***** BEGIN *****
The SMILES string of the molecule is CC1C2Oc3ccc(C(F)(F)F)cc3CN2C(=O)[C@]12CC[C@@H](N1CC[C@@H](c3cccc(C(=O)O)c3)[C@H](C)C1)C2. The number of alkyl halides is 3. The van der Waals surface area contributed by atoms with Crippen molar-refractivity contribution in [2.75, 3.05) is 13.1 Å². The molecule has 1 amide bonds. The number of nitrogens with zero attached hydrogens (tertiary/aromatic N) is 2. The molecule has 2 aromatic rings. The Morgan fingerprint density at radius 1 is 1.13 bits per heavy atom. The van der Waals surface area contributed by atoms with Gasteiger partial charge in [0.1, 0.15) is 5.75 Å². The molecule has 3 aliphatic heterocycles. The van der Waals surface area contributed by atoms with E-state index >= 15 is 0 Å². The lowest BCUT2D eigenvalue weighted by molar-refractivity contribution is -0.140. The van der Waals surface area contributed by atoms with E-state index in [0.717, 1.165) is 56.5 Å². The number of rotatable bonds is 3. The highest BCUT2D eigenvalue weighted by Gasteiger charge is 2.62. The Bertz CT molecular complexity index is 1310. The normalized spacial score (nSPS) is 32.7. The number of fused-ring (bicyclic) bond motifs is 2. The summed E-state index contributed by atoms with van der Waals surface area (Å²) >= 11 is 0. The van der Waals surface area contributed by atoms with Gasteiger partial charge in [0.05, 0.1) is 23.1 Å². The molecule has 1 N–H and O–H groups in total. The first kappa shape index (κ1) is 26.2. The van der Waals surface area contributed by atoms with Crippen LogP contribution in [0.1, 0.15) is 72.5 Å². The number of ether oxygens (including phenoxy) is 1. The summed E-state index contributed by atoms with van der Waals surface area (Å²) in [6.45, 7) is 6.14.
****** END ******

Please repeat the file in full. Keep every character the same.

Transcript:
The SMILES string of the molecule is CC1C2Oc3ccc(C(F)(F)F)cc3CN2C(=O)[C@]12CC[C@@H](N1CC[C@@H](c3cccc(C(=O)O)c3)[C@H](C)C1)C2. The number of alkyl halides is 3. The van der Waals surface area contributed by atoms with Crippen molar-refractivity contribution in [2.75, 3.05) is 13.1 Å². The molecule has 1 amide bonds. The number of nitrogens with zero attached hydrogens (tertiary/aromatic N) is 2. The molecule has 2 aromatic rings. The Morgan fingerprint density at radius 1 is 1.13 bits per heavy atom. The van der Waals surface area contributed by atoms with Gasteiger partial charge in [0.1, 0.15) is 5.75 Å². The molecule has 3 aliphatic heterocycles. The van der Waals surface area contributed by atoms with E-state index >= 15 is 0 Å². The lowest BCUT2D eigenvalue weighted by molar-refractivity contribution is -0.140. The van der Waals surface area contributed by atoms with E-state index in [0.717, 1.165) is 56.5 Å². The number of rotatable bonds is 3. The highest BCUT2D eigenvalue weighted by Gasteiger charge is 2.62. The Bertz CT molecular complexity index is 1310. The normalized spacial score (nSPS) is 32.7. The number of fused-ring (bicyclic) bond motifs is 2. The summed E-state index contributed by atoms with van der Waals surface area (Å²) >= 11 is 0. The van der Waals surface area contributed by atoms with Gasteiger partial charge in [0.05, 0.1) is 23.1 Å². The molecule has 1 N–H and O–H groups in total. The first kappa shape index (κ1) is 26.2. The van der Waals surface area contributed by atoms with Crippen LogP contribution in [0.1, 0.15) is 72.5 Å². The number of ether oxygens (including phenoxy) is 1. The summed E-state index contributed by atoms with van der Waals surface area (Å²) in [6.45, 7) is 6.14.